Audit Committee Red Flags
• Independence of audit committee from
  management. Audit committee should
  report to BODs.
• The clarity with which the audit
  committee’s responsibilities are articulated,
  such as in the charter, and how well the
  audit committee and management
  understand those responsibilities;
• The audit committee’s interactions and
  involvement with the independent and
  internal auditor; and
• Whether the audit committee raises and
  pursues with management and the
  independent auditor the appropriate
  questions, including questions that indicate
  an understanding of the critical accounting
  policies and judgmental accounting
  estimates.                                   340
                  Computer Forensics
“Today’s Sergeant Joe Friday does not write in a small
notebook in the course of solving crimes; he now
reconstructs the data from imaging hard drives.”

          Joe Anastasi, The New Forensics, John Wiley & Sons, 2003.
“Corporate criminals don’t always tell the truth.
Their computers usually do.”
          Thomas Talleur, KPMG

• “The need for computer forensics has dramatically
  increased. This represents the use of computer
  science principles and investigative techniques to
  obtain digital evidence from computer systems that
  is admissible in a court of law,” says Bruce
  Dubinsky.
• Statistics indicate that 92 percent of new data is
  created electronically and that 70 percent of this data
  never migrates to paper. When investigators ignore
  electronics evidence, it’s analogous to only
  reviewing three out of 10 boxes containing
  potentially relevant and discoverable information.
S. Kahan, “Sherlock Holmes Enters Accounting,” WebCPA, February,
   2007.
                                                                 341
   Data Mining Found WorldCom Mess

Auditors should perform all of the
analytics themselves, and they must be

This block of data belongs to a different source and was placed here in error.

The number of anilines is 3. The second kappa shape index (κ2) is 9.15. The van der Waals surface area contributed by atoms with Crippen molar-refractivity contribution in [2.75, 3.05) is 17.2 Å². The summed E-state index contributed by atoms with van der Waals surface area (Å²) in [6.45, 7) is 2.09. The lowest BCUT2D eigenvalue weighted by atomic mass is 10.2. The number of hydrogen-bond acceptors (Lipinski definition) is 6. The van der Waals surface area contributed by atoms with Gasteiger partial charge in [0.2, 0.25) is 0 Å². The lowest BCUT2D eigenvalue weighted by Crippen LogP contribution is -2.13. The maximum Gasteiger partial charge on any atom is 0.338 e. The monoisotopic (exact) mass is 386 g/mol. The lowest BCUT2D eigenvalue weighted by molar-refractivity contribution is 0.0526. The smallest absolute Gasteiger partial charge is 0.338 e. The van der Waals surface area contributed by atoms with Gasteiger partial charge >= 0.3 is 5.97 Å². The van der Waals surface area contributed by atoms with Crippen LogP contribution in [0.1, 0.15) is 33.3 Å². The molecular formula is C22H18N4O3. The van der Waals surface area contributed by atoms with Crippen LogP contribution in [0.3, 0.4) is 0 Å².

educated in fraud detection and
introduced to data mining techniques.
When the concept of data mining is
brought up, audit managers cringe and
argue that they cannot afford to employ
statisticians.

However, while there is data mining
software that requires a statistician’s
level of expertise (such as IBM’s
Intelligent Miner), there also are
products, such as WizSoft Inc., that can
be employed by most auditors who are
acquainted with the fundamentals of
Microsoft Office and who are curious as
to why they obtained their audit results.

Source: Bob Denker, “Data Mining and the Auditor’s Responsibility,”
Information Systems Audit and Control Association InfoBytes.
                                                                      342
      Technology Knowledge Important
   Ruby Sharma, at E&Y, says that computer forensic services,
    as well as electronic discovery and forensic data analysis, are
    provided by its legal technology services practice, which
    currently consists of 52 professionals, around one-fourth of
    whom are primarily devoted to computer forensics and
    closely related disciplines.
    These computer forensics professionals provide a range of
    services to clients beyond the traditional identification,
    preservation and extraction of electronic evidence from
    digital media, she says. They also provide forensic
    investigations and analysis of digital media to determine the
    circumstances surrounding the creation, deletion or
    modification of specific documents; determine the
    provenance of documents; locate and recover evidence that
    has been either intentionally or unintentionally deleted; and
    determine timelines and event sequences of computer
    activity that may be of value to the investigation.

   Frank Piantidosi, at Deloitte, says that technology is the heart
    of most financial investigations, and electronic data drives
    the investigation. He says that this group provides
    repositories of all the data to the legal teams electronically,
    rather than through the antiquated system of boxes and
    boxes of hard copy files.
   We have developed technology solution that can quickly find
    and accumulate data from various sources anywhere in the
    world, then read the data files using software from India,
    then store the data using Australian technology for 5 to 10
    years.

S. Kahan, “Sherlock Holmes Enters Accounting,” WebCPA, February 11, 2007.   343
    Careful of E-mail and Text Messages


    40% of large business and 29% of all
     companies read or analyze outbound e-mails.

    51% of U.S. companies have disciplined an
     employee for violating e-mail policy and 26%
     have fired someone.

    21% investigate blogs or message boards.




Source: Ben Worthen, “Be Careful: Your Boss is Reading,” Wall
   Street Online, June 10, 2008.

                                                                344
    Careful of E-mail and Text Messages

   Do not put anything in an e-mail or text
    message that you do not wish to see in the
    newspaper or on the Internet.

   14,000 flirty and sometimes sexually explicit
    text messages between married Detroit Mayor
    Kwame Kilpatrick and his top aide Christine